It may seem only a preoccupation of curious adolescents or a subject of adult male titillation, but the obsession over the female body is present throughout any modern society – magazine covers and advertisements are a good indication. But is a particular female form – curvy is the customary popular term – a random natural occurrence, or does it have a deeper objective? And what makes for the keen interest?
Surprisingly the answers don’t lie in nature’s whimsies, or lust or a sort of voyeurism, but in the human body’s mysterious workings, the subtle but logical processes of human evolution and the key human instinct for the propagation and survival of the species. And to prove his contention, David Bainbridge marshals many convincing arguments and considerable research, both scientific and social.
A reproductive biologist and clinical veterinary anatomist at Cambridge University, he trained as a veterinary surgeon but has studied various facets of human life, including pregnancy, the genetic underpinnings of sex, the teenage period, middle age – all which he has presented in a series of popular science books. In his sixth, he takes on the provocative (in more senses than one) issue of the “origins and power of female body shape”, in particular, the body’s “biology, the mind it contains, the culture that surrounds it – and why it has turned out to be the strangest thing in existence”.
On his motivation, Bainbridge says there were “two simple observations which spurred me to study the female body shape” – first the fact that humans are the “only species in existence with curvy females, and this bizarre uniqueness demands an explanation”, and then “that women think about their bodies more, and in fundamentally more complex ways, than men think about theirs”. And he sets out to “discover where all this came from..”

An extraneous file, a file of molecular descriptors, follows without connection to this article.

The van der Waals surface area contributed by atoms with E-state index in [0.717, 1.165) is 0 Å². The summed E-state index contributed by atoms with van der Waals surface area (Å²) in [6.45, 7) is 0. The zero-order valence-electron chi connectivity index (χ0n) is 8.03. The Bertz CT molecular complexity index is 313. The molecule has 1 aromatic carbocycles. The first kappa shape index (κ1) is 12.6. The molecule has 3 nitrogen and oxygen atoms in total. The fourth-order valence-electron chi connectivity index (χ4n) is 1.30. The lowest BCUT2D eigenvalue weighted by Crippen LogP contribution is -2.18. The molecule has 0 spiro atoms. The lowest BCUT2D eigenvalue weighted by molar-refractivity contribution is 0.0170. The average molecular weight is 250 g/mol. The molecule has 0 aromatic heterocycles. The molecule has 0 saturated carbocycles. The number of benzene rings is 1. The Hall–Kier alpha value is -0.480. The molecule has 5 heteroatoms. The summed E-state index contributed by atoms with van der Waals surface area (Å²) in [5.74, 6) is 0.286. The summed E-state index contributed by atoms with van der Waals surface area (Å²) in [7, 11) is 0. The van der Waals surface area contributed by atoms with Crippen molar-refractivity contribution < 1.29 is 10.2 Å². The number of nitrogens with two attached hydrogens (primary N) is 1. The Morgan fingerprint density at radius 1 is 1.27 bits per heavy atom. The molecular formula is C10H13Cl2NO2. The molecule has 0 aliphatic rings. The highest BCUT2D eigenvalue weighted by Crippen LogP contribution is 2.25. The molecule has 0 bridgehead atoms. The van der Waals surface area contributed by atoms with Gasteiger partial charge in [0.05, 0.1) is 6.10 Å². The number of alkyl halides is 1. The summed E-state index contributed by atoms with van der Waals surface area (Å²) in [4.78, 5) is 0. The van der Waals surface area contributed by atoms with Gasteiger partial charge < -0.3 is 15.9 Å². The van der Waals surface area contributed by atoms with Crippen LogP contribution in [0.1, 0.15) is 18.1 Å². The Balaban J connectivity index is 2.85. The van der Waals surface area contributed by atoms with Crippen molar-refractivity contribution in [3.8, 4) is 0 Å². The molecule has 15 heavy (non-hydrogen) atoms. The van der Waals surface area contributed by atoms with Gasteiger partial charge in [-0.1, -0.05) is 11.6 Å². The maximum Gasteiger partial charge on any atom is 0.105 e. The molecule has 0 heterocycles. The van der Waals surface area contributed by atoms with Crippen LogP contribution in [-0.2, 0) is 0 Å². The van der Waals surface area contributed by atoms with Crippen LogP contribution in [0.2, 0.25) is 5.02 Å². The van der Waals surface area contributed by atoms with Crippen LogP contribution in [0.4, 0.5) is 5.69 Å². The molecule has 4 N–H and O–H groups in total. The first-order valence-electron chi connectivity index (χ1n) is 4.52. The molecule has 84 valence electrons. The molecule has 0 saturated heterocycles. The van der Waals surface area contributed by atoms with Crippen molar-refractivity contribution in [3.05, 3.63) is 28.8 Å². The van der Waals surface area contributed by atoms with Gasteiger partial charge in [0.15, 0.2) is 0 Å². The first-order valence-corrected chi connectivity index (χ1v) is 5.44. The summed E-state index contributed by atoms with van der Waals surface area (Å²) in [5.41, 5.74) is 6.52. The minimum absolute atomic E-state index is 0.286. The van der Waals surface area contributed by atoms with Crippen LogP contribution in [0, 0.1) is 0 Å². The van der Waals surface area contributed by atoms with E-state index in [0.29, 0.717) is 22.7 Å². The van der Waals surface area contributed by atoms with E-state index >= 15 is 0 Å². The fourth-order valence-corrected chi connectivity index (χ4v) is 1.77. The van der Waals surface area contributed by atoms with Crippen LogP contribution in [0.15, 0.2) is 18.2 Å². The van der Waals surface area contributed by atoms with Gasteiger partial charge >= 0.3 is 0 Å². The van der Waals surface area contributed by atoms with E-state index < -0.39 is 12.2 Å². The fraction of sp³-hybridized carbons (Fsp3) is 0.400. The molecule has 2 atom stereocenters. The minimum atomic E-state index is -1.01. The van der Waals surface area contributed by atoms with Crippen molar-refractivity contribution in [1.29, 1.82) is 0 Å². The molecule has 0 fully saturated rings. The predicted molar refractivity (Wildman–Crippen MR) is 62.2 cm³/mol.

He is doubtful whether his personal and academic background makes him the ideal person to write on the subject, but then he is “also not certain who the ideal person could be”. However by avoiding the existing ongoing arguments about the subject, and “taking a more ‘zoological’ approach to this uniquely human phenomenon”, he can “answer some questions which others do not like to ask” and that a “purely cultural and sociological approach cannot explain the power of the female form without an underpinning of evolution, biology and psychology”.
Divided into three parts, the first concentrates on the “bodily biology of womanliness”, where he explains how they ended with their “unusual shape”, how each young woman becomes that way, the “dramatic variations” and the body shape’s effect of health and fertility, and the second how the body affect the mind – of what it means to ‘inhabit’ or desire one, and how “modern women negotiate the conflicting pressures of food, mood and shape”.
Thirdly, he takes up the body’s relationship with the outside world or “how different cultures and social environments judge, modify, conceal, celebrate and condemn the female body”, for a “combined physical-mental-societal” understanding makes it possible to explain the obsession – and its implications.
Despite the fascinating subject, it may seem too technical but Bainbridge enlivens it with wit and wide range of references from the Bhagavad Gita to Barbie (and Danish band Aqua’s Barbie Girl song), to Martina Navratilova to Marilyn Monroe, to different standards of the ideal female form from Jayne Mansfield to Audrey Hepburn, and to the advantages of the ‘little black dress’ and why women wear shoulder pads. There is also a range of research, including one which calculated that “the average pair of high heels causes pain after being worn for 66 minutes and 48 seconds”.
Even reaching out for this book, let being seen reading it publicly, can seem a potentially embarrassing, or liable to invite trouble from feminists or moralists. But like Bainbridge, take the risk of being deemed a “biased voyeur” rather than a “dispassionate observer” and let yourself amazed by the process and paths of human life, and how it adapts to the conditions of the millieu it inhabits.